People from all walks of life use drugs, both regulated drugs such as alcohol, cannabis and caffeine, and unregulated drugs such as heroin, cocaine and methamphetamines.

Alcohol and cannabis are the most widely used drugs.

There are many reasons why people use substances. Alcohol and other drug use is not a problem for most people. However, for some people alcohol and drugs can present harm to themselves or others including injuries and infectious and chronic diseases.

Our approach to reducing alcohol and other drug-related harm has four parts:

  1. Prevent or delay the use of alcohol and other drugs by youth.
  2. Provide information and resources on healthy living, including how to use alcohol and other drugs more safely.
  3. Support people seeking services for the use of alcohol and other drugs.
  4. Support laws and policies that reduce alcohol and drug-related harms.

Alcohol is the most commonly used psychoactive substance in Canada. Most adults drink alcohol responsibly or in moderation.

Long-Term Effects

Drinking alcohol can lead to chronic diseases and other health conditions such as:

  • Cancer of the breast, esophagus, colon, rectum or liver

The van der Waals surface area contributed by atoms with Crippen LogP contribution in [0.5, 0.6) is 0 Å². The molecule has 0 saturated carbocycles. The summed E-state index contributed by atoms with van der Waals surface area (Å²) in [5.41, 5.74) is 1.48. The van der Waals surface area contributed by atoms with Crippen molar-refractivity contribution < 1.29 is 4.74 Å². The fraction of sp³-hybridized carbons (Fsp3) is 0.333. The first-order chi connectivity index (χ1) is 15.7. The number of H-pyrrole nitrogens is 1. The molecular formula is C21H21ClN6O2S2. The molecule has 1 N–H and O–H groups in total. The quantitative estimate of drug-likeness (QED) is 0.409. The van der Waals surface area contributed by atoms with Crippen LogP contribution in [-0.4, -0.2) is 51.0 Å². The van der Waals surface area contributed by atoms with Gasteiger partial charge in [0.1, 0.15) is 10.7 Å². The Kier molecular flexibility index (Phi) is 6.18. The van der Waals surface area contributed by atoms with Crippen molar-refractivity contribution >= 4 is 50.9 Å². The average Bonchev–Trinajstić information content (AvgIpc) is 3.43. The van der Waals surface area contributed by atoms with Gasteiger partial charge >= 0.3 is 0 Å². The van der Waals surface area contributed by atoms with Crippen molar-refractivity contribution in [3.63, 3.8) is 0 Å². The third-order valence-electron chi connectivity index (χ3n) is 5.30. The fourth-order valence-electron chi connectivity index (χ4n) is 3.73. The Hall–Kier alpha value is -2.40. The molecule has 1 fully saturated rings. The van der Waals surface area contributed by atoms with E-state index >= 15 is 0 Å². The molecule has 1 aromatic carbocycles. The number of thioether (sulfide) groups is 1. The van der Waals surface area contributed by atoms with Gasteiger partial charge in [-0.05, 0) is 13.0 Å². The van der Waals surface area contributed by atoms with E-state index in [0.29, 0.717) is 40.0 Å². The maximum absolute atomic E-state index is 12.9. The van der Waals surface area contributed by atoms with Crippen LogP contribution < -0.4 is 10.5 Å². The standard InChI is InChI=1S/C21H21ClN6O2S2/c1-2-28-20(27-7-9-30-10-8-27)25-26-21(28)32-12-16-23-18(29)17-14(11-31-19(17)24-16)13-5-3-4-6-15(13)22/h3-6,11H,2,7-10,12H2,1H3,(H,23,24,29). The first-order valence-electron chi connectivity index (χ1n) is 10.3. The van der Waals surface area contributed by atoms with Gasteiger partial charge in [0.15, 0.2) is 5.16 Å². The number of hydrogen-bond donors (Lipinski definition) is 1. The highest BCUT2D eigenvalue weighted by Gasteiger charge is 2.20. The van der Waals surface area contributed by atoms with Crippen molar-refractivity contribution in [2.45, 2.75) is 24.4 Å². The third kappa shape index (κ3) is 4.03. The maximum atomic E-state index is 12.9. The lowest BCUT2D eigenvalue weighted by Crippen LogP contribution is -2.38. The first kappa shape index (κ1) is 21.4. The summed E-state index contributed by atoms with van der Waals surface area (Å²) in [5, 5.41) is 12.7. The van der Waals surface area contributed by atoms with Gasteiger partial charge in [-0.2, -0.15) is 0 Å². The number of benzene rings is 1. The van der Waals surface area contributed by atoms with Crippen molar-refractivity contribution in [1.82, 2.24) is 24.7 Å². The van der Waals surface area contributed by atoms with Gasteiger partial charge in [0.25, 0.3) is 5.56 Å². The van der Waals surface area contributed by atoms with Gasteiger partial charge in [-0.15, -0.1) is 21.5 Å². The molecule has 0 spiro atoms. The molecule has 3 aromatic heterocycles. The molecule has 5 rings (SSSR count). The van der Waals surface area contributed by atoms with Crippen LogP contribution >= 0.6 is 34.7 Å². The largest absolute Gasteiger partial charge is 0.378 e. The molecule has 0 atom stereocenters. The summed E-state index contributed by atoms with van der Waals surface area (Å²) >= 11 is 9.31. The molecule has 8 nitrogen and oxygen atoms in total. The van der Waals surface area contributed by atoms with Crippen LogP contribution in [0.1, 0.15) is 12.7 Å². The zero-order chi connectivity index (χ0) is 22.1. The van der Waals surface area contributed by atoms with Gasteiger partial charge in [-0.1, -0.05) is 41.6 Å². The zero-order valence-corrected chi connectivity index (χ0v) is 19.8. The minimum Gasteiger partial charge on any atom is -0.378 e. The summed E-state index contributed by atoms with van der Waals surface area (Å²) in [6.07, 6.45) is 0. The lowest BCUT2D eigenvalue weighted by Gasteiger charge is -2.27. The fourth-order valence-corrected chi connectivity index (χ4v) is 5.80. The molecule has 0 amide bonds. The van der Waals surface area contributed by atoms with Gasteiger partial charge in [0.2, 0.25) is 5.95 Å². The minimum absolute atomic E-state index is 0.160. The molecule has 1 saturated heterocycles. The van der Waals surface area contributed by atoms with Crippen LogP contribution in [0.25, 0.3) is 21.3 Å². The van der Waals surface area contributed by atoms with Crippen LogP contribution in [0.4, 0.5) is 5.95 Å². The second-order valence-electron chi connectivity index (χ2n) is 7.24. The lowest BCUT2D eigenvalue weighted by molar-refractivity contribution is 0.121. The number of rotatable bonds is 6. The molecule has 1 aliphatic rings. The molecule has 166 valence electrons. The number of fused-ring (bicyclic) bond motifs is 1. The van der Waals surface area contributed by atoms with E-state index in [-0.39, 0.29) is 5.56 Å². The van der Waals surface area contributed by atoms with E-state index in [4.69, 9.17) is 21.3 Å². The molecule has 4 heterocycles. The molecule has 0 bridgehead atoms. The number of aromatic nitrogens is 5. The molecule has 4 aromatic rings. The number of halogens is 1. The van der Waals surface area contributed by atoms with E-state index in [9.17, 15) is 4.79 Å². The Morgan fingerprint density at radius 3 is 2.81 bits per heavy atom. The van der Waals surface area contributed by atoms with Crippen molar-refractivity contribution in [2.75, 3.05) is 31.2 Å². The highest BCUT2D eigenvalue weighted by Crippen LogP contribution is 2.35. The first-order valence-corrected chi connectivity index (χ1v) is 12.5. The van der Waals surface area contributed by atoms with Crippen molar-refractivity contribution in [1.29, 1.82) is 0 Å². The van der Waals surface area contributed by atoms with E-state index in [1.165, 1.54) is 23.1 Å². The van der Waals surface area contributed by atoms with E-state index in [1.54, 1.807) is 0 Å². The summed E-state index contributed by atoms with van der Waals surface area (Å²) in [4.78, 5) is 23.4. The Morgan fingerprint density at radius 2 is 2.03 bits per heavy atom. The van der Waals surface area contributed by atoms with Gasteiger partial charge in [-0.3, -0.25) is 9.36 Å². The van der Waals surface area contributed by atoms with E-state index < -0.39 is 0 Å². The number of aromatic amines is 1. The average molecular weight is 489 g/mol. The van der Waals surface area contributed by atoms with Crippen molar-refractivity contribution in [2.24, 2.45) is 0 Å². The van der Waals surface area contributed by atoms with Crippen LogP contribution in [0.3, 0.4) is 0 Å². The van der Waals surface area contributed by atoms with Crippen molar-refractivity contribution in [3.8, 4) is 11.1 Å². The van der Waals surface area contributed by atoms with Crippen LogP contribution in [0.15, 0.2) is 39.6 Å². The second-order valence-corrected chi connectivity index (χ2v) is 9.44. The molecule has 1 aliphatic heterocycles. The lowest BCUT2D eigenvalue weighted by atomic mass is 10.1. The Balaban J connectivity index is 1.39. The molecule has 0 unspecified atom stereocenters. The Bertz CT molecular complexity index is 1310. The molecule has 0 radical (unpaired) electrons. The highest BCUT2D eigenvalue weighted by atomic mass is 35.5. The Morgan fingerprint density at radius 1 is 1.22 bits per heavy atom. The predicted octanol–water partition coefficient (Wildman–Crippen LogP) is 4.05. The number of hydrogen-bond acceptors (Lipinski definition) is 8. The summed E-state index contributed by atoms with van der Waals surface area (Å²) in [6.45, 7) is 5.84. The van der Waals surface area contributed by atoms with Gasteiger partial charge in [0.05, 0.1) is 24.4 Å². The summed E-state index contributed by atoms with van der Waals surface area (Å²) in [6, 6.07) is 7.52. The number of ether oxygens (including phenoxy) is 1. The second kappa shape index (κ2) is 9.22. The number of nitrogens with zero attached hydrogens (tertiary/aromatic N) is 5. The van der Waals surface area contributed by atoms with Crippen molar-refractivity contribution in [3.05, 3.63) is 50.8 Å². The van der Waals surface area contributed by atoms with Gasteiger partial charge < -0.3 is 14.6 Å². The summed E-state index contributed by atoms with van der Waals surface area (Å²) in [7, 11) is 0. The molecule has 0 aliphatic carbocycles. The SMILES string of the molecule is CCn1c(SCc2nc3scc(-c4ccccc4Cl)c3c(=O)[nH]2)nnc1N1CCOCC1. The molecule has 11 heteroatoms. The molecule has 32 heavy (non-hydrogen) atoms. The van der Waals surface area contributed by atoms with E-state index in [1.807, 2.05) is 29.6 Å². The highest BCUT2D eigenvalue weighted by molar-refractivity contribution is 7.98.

• Cirrhosis of the liver
  • Heart disease
  • Stroke
  • Type II Diabetes
  • Stomach ulcers
  • High blood pressure
  • Low birth weight
  • Dependence
  • Suicide

Short-Term Effects

Potential consequences of drinking alcohol are:

  • Increased risk for injury
  • Impaired co-ordination, judgment and/or vision
  • Decreased inhibitions
  • Inability to estimate distances and decreased reaction times
  • Drowsiness, dizziness or slurred speech
  • Disturbed sleep
  • Adverse reactions with medications

Some safer drinking tips to reduce the risks associated with consuming alcohol:

  • Learn what constitutes a standard drink of wine, beer, and spirits
  • Consider how your age, body weight and health conditions may affect your alcohol limit
  • Drink slowly (for example, no more than 2 drinks in 3 hours) and avoid drinking games
  • Avoid binge drinking
  • Avoid mixing alcohol with other drugs or energy drinks
  • Alternate an alcoholic drink with a non-alcoholic one
  • Drink water
  • Eat before and while drinking
  • Don’t drink and drive
  • Avoid drinking if you’re pregnant or planning to be or if you are breastfeeding
  • Plan periods of time where you take breaks from alcohol
  • Find out what your alcohol-related health risk is by taking the Alcohol RealityCheck

Learn how you can minimize your health risks by following Canada’s Guidance on Alcohol and Health.

  • The guidelines give a range of risk for alcohol from low to increasingly high for those who consume more than 6 standard drinks per week.
  • No matter where you are in this range, less alcohol is better for your health.

For those who are concerned with their alcohol use or would like to support a friend or family member, there are several services and supports available in the city.

This includes Rapid Access Addiction Medicine (RAAM) Clinics, which offer low-barrier walk-in assessment and care.

Find a RAAM Clinic in Toronto

Other mental health and addiction services can be found at Toronto Central Health line and ConnexOntario.